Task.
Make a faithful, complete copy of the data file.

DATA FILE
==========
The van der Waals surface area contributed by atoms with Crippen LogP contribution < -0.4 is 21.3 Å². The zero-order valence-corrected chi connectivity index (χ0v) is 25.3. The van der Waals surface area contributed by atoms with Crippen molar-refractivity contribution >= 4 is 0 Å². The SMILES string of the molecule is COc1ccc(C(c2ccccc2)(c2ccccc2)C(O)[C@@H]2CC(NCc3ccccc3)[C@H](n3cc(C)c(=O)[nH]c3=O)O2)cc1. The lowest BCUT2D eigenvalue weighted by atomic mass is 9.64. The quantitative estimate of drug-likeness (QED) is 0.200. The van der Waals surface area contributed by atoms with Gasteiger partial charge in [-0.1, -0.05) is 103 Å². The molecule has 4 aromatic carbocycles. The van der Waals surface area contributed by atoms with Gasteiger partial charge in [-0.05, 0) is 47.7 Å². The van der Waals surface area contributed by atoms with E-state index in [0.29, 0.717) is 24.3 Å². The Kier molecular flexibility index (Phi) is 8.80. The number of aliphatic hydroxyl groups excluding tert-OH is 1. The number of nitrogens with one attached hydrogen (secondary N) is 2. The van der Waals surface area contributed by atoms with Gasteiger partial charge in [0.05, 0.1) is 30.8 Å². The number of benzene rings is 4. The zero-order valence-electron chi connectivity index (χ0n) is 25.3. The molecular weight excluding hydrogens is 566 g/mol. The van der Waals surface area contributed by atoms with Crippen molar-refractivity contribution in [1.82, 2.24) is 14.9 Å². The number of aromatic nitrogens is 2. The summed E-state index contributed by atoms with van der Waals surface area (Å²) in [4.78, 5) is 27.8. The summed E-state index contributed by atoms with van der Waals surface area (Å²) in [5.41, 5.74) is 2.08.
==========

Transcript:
The van der Waals surface area contributed by atoms with Crippen LogP contribution < -0.4 is 21.3 Å². The zero-order valence-corrected chi connectivity index (χ0v) is 25.3. The van der Waals surface area contributed by atoms with Crippen molar-refractivity contribution >= 4 is 0 Å². The SMILES string of the molecule is COc1ccc(C(c2ccccc2)(c2ccccc2)C(O)[C@@H]2CC(NCc3ccccc3)[C@H](n3cc(C)c(=O)[nH]c3=O)O2)cc1. The lowest BCUT2D eigenvalue weighted by atomic mass is 9.64. The quantitative estimate of drug-likeness (QED) is 0.200. The van der Waals surface area contributed by atoms with Gasteiger partial charge in [-0.1, -0.05) is 103 Å². The molecule has 4 aromatic carbocycles. The van der Waals surface area contributed by atoms with Gasteiger partial charge in [-0.05, 0) is 47.7 Å². The van der Waals surface area contributed by atoms with E-state index in [0.29, 0.717) is 24.3 Å². The Kier molecular flexibility index (Phi) is 8.80. The number of aliphatic hydroxyl groups excluding tert-OH is 1. The number of nitrogens with one attached hydrogen (secondary N) is 2. The van der Waals surface area contributed by atoms with Gasteiger partial charge in [0.05, 0.1) is 30.8 Å². The number of benzene rings is 4. The zero-order valence-electron chi connectivity index (χ0n) is 25.3. The molecular weight excluding hydrogens is 566 g/mol. The van der Waals surface area contributed by atoms with Crippen molar-refractivity contribution in [1.82, 2.24) is 14.9 Å². The number of aromatic nitrogens is 2. The summed E-state index contributed by atoms with van der Waals surface area (Å²) in [4.78, 5) is 27.8. The summed E-state index contributed by atoms with van der Waals surface area (Å²) in [5.41, 5.74) is 2.08.